No FPH works should be granted approvals exemption before the implementation of metering, the granting of licences and the rules for FPH are set in the relevant Water Sharing Plans.

Water that has been taken by FPH has been counted as environmental water for modelling purposes. All we know about the types of volumes that are taken is that they are significant, and that the environment has been denied these significant volumes for decades. HRD has serious concerns about the modelling and accounting of the long-term annual average flows to the environment in each NSW Northern Basin Valley. HRD believes the NSW Government has a responsibility to assess the volumes and impacts of decades of FPH on the rivers of the Northern NSW Murray Darling Basin.

2.         Water Management (General) Amendment (Exemption for Rainfall Run-off Collection) Regulation 2020

HRD strongly opposes the granting of exemption to licence of rainfall runoff.

This exemption grants an unfair privilege to irrigation over other land holders, and again is an example of the misguided endeavours of the department to adjust their decision making to favour the irrigation over other stakeholders and the environment, as per the ICAC report. 

The volume suggested as rainfall runoff exemption in the Border Rivers Water Sharing Plan rules was larger than the volume that was designated to be returned to the environment. This exemption makes a mockery of the FPH licencing process.

Currently rainfall runoff is accounted for as Planned Environmental Water and modelled as remaining in the rivers. Not licencing this water is an erosion of Planned Environmental Water, which is against the objectives of the Murray Darling Basin Plan.

Rainfall runoff from irrigation fields that is contaminated and kept and used on farm that is above the 10% harvestable right must be licenced.

3.         Water Management (General) Amendment (Floodplain Harvesting Measurement) Regulation 2020

HRD is supportive of FPH works needing to be fitted with compliant metering, data logging and telemetry equipment and tamper-proof seals that needs to be fitted by a ‘duly qualified person’.

We object to a transition period for storages less than 1,000 megalitres or with infrequent use until 1st July 2022. All equipment must be installed and compliant by 30 June 2021.

We strongly object to a clause that allows the Minister to exempt an approval holder or a class of approval holders from the application of mandatory metering. If diversions cannot be measured and recorded, they should not have approval.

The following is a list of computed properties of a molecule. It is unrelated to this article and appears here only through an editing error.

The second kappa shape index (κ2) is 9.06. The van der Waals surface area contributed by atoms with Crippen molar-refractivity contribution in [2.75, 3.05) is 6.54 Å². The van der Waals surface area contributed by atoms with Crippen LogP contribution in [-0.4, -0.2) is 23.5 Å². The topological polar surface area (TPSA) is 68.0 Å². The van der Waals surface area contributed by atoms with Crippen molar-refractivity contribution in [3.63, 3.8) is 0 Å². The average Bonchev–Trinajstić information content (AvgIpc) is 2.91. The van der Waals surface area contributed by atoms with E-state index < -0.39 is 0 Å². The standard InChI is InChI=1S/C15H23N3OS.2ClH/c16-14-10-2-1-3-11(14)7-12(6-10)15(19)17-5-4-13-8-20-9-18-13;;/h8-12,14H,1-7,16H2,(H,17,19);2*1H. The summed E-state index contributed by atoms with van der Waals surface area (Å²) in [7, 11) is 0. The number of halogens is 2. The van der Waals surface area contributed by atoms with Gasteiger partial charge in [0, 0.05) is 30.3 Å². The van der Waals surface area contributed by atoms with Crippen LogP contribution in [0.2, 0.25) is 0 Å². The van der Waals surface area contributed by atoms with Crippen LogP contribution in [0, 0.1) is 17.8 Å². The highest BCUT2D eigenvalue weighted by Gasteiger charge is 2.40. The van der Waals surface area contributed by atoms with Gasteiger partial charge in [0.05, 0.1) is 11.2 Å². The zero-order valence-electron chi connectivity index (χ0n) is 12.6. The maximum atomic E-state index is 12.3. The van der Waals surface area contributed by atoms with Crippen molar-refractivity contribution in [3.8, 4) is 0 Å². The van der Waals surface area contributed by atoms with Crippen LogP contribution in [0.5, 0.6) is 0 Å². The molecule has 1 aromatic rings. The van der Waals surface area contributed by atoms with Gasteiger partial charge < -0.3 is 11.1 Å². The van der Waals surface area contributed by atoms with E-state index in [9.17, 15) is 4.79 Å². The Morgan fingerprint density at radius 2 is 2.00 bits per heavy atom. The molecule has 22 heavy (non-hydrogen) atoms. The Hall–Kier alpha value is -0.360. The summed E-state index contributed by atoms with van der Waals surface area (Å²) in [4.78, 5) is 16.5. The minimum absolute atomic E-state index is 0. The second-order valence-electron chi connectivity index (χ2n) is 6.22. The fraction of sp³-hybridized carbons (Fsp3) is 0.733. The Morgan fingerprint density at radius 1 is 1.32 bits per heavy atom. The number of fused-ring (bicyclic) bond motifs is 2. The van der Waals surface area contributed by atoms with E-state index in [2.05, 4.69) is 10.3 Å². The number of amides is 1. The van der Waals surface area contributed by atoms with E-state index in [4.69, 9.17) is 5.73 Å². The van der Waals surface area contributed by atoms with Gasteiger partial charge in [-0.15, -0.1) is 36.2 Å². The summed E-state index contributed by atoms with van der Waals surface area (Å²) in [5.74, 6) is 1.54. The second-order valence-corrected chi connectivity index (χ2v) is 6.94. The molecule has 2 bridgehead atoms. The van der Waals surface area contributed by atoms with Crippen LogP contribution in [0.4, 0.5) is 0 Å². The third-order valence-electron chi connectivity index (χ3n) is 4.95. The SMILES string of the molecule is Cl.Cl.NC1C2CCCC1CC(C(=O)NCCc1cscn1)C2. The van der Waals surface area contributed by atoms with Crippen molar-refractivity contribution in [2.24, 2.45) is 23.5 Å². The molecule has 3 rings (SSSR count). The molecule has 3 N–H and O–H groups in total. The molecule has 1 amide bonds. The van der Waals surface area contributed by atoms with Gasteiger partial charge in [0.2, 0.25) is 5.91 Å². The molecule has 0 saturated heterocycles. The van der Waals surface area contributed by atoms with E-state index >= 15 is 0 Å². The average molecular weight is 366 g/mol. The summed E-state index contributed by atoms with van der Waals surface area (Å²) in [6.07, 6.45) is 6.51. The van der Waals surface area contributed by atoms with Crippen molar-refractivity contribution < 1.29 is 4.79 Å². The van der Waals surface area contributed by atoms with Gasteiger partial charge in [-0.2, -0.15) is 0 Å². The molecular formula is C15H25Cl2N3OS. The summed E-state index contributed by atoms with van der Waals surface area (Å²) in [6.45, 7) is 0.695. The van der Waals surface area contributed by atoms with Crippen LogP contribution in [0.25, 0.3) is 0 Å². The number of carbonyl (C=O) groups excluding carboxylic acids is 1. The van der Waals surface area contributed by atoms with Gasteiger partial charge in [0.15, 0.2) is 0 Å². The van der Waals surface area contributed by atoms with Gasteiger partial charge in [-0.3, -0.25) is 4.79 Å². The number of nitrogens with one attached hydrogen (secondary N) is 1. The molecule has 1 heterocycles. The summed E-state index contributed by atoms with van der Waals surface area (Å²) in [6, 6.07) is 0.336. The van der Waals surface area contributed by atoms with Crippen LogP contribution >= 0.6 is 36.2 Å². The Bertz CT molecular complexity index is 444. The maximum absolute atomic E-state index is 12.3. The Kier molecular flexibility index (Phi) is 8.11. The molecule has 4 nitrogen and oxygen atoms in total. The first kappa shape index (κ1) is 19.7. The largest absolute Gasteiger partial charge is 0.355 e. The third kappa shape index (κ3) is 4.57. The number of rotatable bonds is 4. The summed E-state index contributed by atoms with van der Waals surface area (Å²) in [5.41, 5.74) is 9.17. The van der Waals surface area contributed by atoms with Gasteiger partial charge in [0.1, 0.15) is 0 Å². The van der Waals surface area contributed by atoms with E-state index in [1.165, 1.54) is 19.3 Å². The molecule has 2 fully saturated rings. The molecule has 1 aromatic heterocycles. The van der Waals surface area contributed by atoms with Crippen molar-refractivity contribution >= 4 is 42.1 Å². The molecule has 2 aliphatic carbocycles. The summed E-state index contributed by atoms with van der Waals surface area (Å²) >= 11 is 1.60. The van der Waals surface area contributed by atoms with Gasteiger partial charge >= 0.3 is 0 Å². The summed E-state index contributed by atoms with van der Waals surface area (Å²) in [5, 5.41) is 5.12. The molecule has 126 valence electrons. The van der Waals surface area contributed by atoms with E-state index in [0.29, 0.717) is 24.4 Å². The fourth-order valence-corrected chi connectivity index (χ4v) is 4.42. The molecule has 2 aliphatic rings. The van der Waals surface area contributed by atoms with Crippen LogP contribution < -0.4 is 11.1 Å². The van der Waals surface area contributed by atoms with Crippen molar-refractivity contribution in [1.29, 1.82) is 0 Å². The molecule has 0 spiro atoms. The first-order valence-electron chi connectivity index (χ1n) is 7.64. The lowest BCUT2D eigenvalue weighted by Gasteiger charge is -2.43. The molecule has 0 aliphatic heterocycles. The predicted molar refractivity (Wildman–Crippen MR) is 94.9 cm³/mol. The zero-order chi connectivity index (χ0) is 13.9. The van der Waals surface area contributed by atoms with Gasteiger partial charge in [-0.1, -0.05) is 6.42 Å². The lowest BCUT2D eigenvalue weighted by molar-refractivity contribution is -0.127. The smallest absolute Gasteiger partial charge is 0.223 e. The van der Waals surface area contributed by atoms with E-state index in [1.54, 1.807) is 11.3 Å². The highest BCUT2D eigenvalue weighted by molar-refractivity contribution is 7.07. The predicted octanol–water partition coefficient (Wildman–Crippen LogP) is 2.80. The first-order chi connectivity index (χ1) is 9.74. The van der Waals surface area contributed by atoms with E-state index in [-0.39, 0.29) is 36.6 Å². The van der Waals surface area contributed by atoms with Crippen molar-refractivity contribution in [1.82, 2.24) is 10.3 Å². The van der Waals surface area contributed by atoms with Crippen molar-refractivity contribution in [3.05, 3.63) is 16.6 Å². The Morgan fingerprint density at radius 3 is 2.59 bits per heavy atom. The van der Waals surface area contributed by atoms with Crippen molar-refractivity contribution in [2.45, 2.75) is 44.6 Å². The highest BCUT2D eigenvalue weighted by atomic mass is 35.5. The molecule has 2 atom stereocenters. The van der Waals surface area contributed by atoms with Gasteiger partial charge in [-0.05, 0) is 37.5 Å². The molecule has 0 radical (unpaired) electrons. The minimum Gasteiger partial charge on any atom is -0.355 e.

If metering equipment if faulty, no floodplain harvesting take should be allowed.

4.         Water Management (General) Amendment (Floodplain Harvesting) Regulation 2020

HRD is supportive of FPH take being licenced, however the debt owed to the environment from decades of unmeasured significant volumes of take must be assessed before licences are handed out.

HRD is concerned about the modelling data that is being used to calculate the Border Rivers draft Water Sharing Plan rules. We have no confidence in the 94 ‘cap’ figures being presented, as there is no clear line of site to the accredited cap reports to the presented figures.

By their nature floods usually occur when the environment and downstream users are desperate for water. This will coincide with on farm storages being empty, and if the department has its way, account balances many times the face value of the entitlement. FPH licences should not be issued until adequate downstream targets and rules that protect first flush events are in place.

Conclusion

As of December 2020 the Barwon-Darling Rivers have ceased to flow at Brewarrina and Bourke. Substantive volumes taken by FPH in Feb and March 2020 played a part in the rivers having little resilience in warm dry times.

Overland flows in the Northern NSW Murray Darling Basin from December 2020 to 30 June 2021 must be allowed to pass for the sake of the Ramsar wetlands, aquifers, First Nations communities and cultural values, struggling native fish populations, stock and domestic needs and critical human need.

The NSW Government must manage water extraction under the core requirements of the Water Management Act 2000. This includes the water sharing principles and associated duties imposed on decision makers to uphold them (ss. 5 and 9 of the Act).

This exemption amendment has been disallowed twice already by the NSW Legislative Council. In the light of the findings of the recent ICAC report, it is time for the department to assess the decision making processes that continually shows an unreasonable level of privilege and advantage to irrigation over other stakeholders.

For more information contact

Melissa Gray

Convenor

Healthy Rivers Dubbo

healthyriversdubbo@gmail.com


[1] https://www.mdba.gov.au/publications/mdba-reports/independent-panel-assess-fish-deaths-lower-darling

[2] Final report Review of the Water Sharing Plan for the Barwon-Darling Unregulated and Alluvial Water Sources 2012 September 2019

[3]https://www.edo.org.au/2020/12/09/floodplain-harvesting-without-the-necessary-protections-legal-action-is-a-risk/

[4] Independent Commission Against Corruption INVESTIGATION INTO COMPLAINTS OF CORRUPTION IN THE MANAGEMENT OF WATER IN NSW AND SYSTEMIC NON-COMPLIANCE WITH THE WATER MANAGEMENT ACT 2000

Concern in Mudgee for the future of the Macquarie Marshes

The planned re-regulating dam on the Macquarie River at Gin Gin would be a death knoll for the internationally recognised Ramsar listed Macquarie Marshes.

Worried about the future of the famous bird breeding wetlands, some Mudgee locals had a chance to chat with Dugald Saunders MP about the fast tracked Gin Gin project.